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Painting of the Week: Apparition of St. Francis at Arles

This painting by Fra Angelico was part of the predella that belonged to a triptych of the Madonna and Child with Four Saints (known as the Compagnia di San Francesco Altarpiece), assigned to the convent of Santa Croce in Florence. [Read more…]

Painting of the Week: Raphael–The Resurrection of Christ

The Resurrection of Christ, one of Raphael’s earliest known works, is packed with symbolic elements intended to communicate theological truths. Here are some highlights: [Read more…]

Painting of the Week: Balbi Holy Conversation

Tiziano Vecellio painted this striking piece of Mary and Jesus set in an open landscape with Giorgione influences, like asymmetrical composition and full figures. The piece is true to this period in art—with classicistic, refined characters, harmonious chromatic combinations, and an approach built on the psychological ties of the characters. [Read more…]

Painting of the Week: The Denial of Saint Peter

Caravaggio’s Denial of Saint Peter is thought to be one of the artist’s two last works (the other being The Martyrdom of Saint Ursula). [Read more…]

Painting of the Week: The Return of Judith to Bethulia

This disturbing piece shows Judith and her maid bringing Holofernes’ head back to Bethulia as told in Judith 13:1–20.

Judith was an attractive Jewish widow from the Israelite town of Bethulia who was devoted to God. However, the Assyrian army was threatening her city under Holofernes’ command. [Read more…]

How to Analyze Art, Part 1: What to Look for in a Painting

By Eva Marie Haine

Recently the Verbum blog has been highlighting works of art that are available through the Verbum database. As a complement to these posts on art, I was invited to write a more general post about how to look at and appreciate art, especially sacred art. This is the first in a series of two. [Read more…]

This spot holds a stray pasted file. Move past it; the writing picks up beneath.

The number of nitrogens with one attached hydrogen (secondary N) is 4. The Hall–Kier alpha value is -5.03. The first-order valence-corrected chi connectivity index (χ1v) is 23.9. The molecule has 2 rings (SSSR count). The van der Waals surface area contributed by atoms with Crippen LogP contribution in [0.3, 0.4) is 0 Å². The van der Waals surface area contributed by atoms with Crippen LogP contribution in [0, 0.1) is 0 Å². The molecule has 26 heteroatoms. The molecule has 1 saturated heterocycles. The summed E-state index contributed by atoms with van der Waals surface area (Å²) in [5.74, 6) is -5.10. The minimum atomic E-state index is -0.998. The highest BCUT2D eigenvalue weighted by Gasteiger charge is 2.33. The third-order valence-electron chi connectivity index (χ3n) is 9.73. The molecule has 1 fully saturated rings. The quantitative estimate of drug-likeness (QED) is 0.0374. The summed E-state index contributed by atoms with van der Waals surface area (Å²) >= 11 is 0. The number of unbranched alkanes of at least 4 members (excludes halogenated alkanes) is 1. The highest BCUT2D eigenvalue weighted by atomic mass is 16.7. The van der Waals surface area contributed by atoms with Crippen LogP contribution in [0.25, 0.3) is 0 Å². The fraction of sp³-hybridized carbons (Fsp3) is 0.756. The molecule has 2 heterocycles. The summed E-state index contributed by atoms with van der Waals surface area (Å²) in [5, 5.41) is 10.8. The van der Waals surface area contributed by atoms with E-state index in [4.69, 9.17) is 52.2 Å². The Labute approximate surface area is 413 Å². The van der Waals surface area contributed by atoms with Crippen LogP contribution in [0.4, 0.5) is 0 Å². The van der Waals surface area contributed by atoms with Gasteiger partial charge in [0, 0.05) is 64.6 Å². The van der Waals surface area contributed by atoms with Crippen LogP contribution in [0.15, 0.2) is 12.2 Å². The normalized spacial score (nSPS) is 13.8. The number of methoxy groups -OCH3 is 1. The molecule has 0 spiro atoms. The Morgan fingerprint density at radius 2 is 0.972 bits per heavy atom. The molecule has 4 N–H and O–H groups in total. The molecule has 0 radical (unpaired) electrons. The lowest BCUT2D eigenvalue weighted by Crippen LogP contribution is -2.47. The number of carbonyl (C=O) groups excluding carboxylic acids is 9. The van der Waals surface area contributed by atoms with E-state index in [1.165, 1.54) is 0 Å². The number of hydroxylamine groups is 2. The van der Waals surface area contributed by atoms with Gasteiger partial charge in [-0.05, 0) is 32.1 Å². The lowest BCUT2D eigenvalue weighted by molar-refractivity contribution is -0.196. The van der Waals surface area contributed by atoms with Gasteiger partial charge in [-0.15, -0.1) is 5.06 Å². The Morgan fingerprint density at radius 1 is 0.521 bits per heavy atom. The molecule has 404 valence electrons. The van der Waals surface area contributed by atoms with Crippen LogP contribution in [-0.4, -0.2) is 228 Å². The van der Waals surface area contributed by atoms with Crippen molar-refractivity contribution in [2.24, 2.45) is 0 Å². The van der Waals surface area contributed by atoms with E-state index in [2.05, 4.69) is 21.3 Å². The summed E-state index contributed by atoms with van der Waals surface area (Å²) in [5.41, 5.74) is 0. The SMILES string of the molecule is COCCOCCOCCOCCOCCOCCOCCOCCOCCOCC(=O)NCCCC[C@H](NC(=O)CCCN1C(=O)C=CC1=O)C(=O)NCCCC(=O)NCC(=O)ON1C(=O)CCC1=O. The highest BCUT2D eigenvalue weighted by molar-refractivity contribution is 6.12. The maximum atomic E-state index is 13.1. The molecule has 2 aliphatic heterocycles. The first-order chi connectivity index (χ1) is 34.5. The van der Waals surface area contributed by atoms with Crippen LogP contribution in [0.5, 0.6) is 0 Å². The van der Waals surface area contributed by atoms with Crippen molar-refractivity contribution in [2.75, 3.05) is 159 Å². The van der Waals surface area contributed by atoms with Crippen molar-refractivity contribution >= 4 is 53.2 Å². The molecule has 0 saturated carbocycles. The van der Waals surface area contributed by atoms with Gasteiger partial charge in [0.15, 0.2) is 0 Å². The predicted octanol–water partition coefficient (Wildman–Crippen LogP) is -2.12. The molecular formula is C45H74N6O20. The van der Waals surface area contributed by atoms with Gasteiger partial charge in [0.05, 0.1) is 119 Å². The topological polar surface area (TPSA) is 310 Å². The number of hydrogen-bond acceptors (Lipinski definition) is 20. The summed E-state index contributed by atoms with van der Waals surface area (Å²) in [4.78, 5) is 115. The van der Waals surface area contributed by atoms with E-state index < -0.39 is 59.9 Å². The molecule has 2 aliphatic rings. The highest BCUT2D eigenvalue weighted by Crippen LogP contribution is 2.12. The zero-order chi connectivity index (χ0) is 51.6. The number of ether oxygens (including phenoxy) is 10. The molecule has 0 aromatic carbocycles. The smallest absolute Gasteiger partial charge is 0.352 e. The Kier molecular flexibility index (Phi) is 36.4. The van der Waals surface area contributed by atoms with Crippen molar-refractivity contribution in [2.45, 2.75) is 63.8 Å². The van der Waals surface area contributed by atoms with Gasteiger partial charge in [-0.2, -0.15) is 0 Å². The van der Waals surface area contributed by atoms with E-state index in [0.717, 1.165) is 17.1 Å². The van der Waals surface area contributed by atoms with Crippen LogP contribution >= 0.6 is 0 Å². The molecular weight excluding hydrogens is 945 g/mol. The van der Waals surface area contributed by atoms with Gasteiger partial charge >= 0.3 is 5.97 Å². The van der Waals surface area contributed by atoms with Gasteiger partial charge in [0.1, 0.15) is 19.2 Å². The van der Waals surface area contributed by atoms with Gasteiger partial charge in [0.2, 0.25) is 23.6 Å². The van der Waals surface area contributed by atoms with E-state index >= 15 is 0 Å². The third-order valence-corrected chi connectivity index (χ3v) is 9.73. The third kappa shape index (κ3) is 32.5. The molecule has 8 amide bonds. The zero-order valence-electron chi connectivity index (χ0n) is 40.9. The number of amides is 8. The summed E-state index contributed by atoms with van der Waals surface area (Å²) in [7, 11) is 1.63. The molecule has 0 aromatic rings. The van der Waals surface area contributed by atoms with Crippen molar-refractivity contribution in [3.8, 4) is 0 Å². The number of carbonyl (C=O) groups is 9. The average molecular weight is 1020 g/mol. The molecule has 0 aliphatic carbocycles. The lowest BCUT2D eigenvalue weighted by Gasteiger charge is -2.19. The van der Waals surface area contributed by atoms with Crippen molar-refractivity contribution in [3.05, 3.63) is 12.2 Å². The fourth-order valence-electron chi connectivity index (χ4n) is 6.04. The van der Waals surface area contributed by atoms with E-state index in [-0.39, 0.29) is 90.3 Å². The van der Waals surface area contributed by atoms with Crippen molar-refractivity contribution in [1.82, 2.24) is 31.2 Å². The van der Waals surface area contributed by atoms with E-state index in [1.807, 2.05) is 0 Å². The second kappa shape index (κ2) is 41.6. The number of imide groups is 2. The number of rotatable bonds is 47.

Painting of the Week: The Forerunners of Christ with Saints and Martyrs

The Forerunners of Christ with Saints and Martyrs, along with four other panels, formed the predella (or lower section) of the high altarpiece of San Domenico at Fiesole, near Florence. [Read more…]

Painting of the Week: Joseph Accused by Potiphar’s Wife

The story of Joseph fascinated Rembrandt, who crafted numerous drawings, prints, and paintings of this Old Testament figure.

Having failed to seduce Joseph, Potiphar’s wife is seen here falsely accusing him of trying to violate her. Speaking to Potiphar, the wife gestures to the red robe at the foot of the bed that Joseph left behind, intentionally darkened to emphasize the wickedness in her accusation. [Read more…]

Painting of the Week: The Woman Taken in Adultery

In The Woman Taken in Adultery, Rembrandt beautifully portrays the well-known story of Jesus defending an accused adulterer and teaching a lesson on compassion and hypocrisy.

Jesus’ stature is exaggerated to make him seem taller (and thus morally superior) to those trying to trick him. He is brightly lit with a compassionate expression, emphasizing the central theme of the narrative. [Read more…]

Painting of the Week: The Descent from the Cross

In this sorrowful piece by Rembrandt, Joseph of Arimathea is seen helping Jesus down from the cross. The man in blue holding Jesus’ arm is a self-portrait, and the man watching on the right is Nicodemus who assisted Joseph in burying Jesus (John 19:39–40). [Read more…]

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